CHICAGO (CBS) -- The program is called Social Equity. It's designed to help people in blighted areas to get into the game and make some money when pot becomes legal in Illinois.
As CBS 2's Vince Gerasole reports, it's not coming through on that promise.
George Eskridge's family has been cutting hair in Englewood since the 1960s.
"Opportunity is the biggest thing," Eskridge said.
Now the Chicago shop owner thinks he can make a living from a different kind of buzz: selling legal recreational marijuana.
But he has his doubts.
"People like me are going to be left out," Eskridge said.
As Illinois' marijuana industry expands, the state has created the Social Equity program. It aims to help minority entrepreneurs in communities that have struggled with drugs and blight earn one of the 75 cannabis business licenses awarded next year.
"Social Equity means this is supposed to be for people like myself that's been disadvantaged due to the war on drugs within our community," Eskridge said.
Requirements include 51% ownership by residents who've lived in a community impacted by drug use. They may have been arrested for cannabis possession for up to 500 grams and will employ 10 or more workers who also meet those requirements.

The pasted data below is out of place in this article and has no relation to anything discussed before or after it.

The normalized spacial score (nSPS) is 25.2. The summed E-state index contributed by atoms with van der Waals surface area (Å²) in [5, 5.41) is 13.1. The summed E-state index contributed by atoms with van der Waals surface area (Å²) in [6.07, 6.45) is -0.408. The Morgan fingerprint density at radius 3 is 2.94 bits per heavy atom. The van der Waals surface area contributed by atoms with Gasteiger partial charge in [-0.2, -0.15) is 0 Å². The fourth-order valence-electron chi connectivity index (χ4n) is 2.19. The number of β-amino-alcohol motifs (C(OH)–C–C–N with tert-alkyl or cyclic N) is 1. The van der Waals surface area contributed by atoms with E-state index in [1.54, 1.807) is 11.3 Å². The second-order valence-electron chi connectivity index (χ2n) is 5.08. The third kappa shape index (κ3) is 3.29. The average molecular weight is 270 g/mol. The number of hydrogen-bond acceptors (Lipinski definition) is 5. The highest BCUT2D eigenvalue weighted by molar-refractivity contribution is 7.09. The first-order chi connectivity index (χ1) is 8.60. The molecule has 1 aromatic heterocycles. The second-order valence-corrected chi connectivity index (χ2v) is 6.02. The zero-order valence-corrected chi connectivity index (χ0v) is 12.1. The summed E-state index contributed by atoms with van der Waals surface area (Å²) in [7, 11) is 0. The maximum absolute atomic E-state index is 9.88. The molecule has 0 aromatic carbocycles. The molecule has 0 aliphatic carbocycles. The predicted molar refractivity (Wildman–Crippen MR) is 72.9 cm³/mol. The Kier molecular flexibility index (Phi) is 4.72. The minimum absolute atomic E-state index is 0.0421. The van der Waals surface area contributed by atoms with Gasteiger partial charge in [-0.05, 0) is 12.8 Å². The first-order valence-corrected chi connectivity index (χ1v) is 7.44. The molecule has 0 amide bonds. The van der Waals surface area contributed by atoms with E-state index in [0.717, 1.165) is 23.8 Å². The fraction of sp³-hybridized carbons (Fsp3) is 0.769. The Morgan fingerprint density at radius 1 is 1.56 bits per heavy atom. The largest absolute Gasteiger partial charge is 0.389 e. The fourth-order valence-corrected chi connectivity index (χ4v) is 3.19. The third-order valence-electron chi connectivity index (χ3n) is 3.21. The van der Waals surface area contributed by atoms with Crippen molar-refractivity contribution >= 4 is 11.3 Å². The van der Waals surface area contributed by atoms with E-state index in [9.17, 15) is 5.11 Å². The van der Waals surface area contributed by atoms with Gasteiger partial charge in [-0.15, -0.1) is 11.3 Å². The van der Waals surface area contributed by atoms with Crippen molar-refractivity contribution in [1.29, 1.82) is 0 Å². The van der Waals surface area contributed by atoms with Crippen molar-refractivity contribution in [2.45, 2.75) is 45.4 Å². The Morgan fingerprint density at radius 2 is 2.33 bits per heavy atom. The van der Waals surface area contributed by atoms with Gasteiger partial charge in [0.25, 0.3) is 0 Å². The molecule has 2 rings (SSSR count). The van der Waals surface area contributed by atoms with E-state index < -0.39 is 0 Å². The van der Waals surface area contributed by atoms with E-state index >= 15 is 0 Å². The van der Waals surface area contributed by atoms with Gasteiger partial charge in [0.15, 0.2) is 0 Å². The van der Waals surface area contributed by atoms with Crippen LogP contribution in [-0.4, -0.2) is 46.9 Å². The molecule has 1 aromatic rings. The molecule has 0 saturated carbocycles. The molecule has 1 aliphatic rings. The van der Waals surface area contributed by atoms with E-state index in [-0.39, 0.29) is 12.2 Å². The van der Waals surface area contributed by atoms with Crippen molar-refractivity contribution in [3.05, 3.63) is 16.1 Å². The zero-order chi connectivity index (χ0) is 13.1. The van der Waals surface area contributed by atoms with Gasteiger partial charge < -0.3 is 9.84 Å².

Eskridge said there are loopholes for potential partners to take advantage of the opportunity.
"The guys who want to piggy back to get a license that already have big money, hire ten people like me and then come in on a Social Equity program and assume a license and knock me out the door cause they got the money," Eskridge said.
The application itself is barely eight pages long, but creating the supporting documents like business and security plans could add up to over 100 pages of information. And applicants benefit by showing their capital up front.
"The application itself can add up to $325,000 to the start of a new business as well as up to 20% of equity," said South Shore resident Rhonda Thompson.
She owns an appliance store and said that's what she's being offered by consultants, some from out of state willing to partner with her.
"There's quite a few people out there who are not minorities, who are trying to offer minorities a front position," Thompson said.
"Come on. Hell no it ain't fair," Eskridge said.
At the end of the day, it's a question of trust. And trust, for people who put their faith in programs that were supposed to turn around their blighted communities, is hard to come by.
Applications can be submitted by Jan. 2 with licenses to be awarded by May.
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